Building a simple FM transmitter bug

simple_fim_transmitter_hack_a_week

[Dino] got his hands on an FM transmitter “bug” kit via a friend, and thought it would make for an easy and fun Hack a Week project. The kit is simple two transistor half-wave FM transmitter, which the manufacturer suggests could be used to bug a room, hence the name. After poking a bit of fun at the instructions, [Dino] gets to work building the transmitter, wrapping things up in a little less than an hour.

Once he finished soldering everything together, he takes a few moments to test out the bug and to explain how various parts of the board work together in order to transmit the FM signal. He mentions that adding a dipole antenna would make it easy to extend the range of the transmitter, and briefly teases next week’s episode, where he plans on constructing a similar dual-stage transmitter.

This sort of FM circuit is one of the first few simple projects you would see in a beginner’s electronics class, so if you know anyone that is just starting to get their feet wet, be sure to pass this Hack a Week episode along.

Continue reading to see [Dino] explain the ins and outs of his FM bug transmitter.

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Simple FM transmitter that shows off its own circuitry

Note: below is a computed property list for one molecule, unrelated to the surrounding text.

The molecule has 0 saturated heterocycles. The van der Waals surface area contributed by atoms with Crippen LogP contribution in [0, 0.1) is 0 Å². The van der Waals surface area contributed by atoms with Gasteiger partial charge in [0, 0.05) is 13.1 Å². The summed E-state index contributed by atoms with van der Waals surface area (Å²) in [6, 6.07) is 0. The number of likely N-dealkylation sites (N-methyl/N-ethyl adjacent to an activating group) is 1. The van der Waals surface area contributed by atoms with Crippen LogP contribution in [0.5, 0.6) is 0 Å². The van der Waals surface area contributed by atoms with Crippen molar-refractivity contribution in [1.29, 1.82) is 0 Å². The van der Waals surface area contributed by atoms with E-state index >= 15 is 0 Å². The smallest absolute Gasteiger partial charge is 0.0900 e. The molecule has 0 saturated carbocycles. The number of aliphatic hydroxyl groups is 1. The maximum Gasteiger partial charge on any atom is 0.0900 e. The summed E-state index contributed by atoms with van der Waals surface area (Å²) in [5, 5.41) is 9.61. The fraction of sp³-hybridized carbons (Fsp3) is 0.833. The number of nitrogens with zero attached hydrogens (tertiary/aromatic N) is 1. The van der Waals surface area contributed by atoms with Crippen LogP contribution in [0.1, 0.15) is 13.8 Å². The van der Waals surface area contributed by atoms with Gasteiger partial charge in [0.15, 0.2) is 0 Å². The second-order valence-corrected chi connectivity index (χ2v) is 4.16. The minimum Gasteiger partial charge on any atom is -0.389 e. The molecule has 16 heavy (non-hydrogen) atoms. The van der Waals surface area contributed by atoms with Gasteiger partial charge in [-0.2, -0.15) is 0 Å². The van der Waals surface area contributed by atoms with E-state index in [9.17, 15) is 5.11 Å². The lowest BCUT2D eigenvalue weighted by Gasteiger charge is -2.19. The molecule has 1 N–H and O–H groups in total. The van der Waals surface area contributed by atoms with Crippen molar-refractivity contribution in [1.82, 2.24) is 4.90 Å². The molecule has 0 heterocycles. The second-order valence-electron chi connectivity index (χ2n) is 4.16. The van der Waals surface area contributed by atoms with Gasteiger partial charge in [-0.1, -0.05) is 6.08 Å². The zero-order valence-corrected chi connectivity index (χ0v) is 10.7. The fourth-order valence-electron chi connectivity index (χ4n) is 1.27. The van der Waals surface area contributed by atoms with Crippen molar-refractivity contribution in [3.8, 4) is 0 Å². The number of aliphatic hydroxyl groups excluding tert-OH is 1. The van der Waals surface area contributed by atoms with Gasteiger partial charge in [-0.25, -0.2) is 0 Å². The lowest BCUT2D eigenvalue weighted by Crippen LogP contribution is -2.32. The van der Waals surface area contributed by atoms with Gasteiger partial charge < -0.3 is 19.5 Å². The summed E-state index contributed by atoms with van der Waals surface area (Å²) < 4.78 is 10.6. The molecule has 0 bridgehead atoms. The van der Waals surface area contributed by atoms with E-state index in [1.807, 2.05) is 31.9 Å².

[Sean Michael Ragan] built this FM transmitter which shows off its circuitry via a clear plastic dome. The device is electrically identical to one we looked at in September. That version championed a construction method that used small squares of copper clad as solder points which were each super-glued to a large copper-clad platform serving as a ground plane. [Sean] is using a printed circuit board that was laid out by Sonodrome. You can check out their own glass-jar transmitter build where the board artwork is available for download.

One of the tips we enjoyed from [Sean's] step-by-step build is the coil wrapping. He used the threads of a 1/4-20 bolt to guide copper wire as he wrapped a total of four turns. Once the bending is done, just unthread the bolt to separate it from the coil and gently stretch the wire for a 12mm distance between the two leads. Not only is this visually pleasing, but it will help with transmission clarity.